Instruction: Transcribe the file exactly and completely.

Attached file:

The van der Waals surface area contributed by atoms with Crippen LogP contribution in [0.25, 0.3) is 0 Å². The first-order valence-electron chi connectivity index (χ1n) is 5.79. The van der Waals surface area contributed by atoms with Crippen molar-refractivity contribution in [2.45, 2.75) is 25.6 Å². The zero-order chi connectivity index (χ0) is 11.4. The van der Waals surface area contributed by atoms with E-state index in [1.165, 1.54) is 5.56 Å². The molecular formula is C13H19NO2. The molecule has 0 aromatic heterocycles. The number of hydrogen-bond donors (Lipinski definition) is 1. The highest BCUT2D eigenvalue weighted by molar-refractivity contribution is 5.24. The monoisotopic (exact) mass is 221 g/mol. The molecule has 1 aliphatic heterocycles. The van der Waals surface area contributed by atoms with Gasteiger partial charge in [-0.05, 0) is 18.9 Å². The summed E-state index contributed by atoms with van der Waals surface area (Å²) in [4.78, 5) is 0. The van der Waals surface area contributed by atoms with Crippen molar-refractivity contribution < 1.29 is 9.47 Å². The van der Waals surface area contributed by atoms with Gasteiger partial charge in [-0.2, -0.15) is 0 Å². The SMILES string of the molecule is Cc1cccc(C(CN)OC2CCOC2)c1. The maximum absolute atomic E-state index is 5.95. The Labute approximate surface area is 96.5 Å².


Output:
The van der Waals surface area contributed by atoms with Crippen LogP contribution in [0.25, 0.3) is 0 Å². The first-order valence-electron chi connectivity index (χ1n) is 5.79. The van der Waals surface area contributed by atoms with Crippen molar-refractivity contribution in [2.45, 2.75) is 25.6 Å². The zero-order chi connectivity index (χ0) is 11.4. The van der Waals surface area contributed by atoms with E-state index in [1.165, 1.54) is 5.56 Å². The molecular formula is C13H19NO2. The molecule has 0 aromatic heterocycles. The number of hydrogen-bond donors (Lipinski definition) is 1. The highest BCUT2D eigenvalue weighted by molar-refractivity contribution is 5.24. The monoisotopic (exact) mass is 221 g/mol. The molecule has 1 aliphatic heterocycles. The van der Waals surface area contributed by atoms with Gasteiger partial charge in [-0.05, 0) is 18.9 Å². The summed E-state index contributed by atoms with van der Waals surface area (Å²) in [4.78, 5) is 0. The van der Waals surface area contributed by atoms with Crippen molar-refractivity contribution < 1.29 is 9.47 Å². The van der Waals surface area contributed by atoms with Gasteiger partial charge in [-0.2, -0.15) is 0 Å². The SMILES string of the molecule is Cc1cccc(C(CN)OC2CCOC2)c1. The maximum absolute atomic E-state index is 5.95. The Labute approximate surface area is 96.5 Å².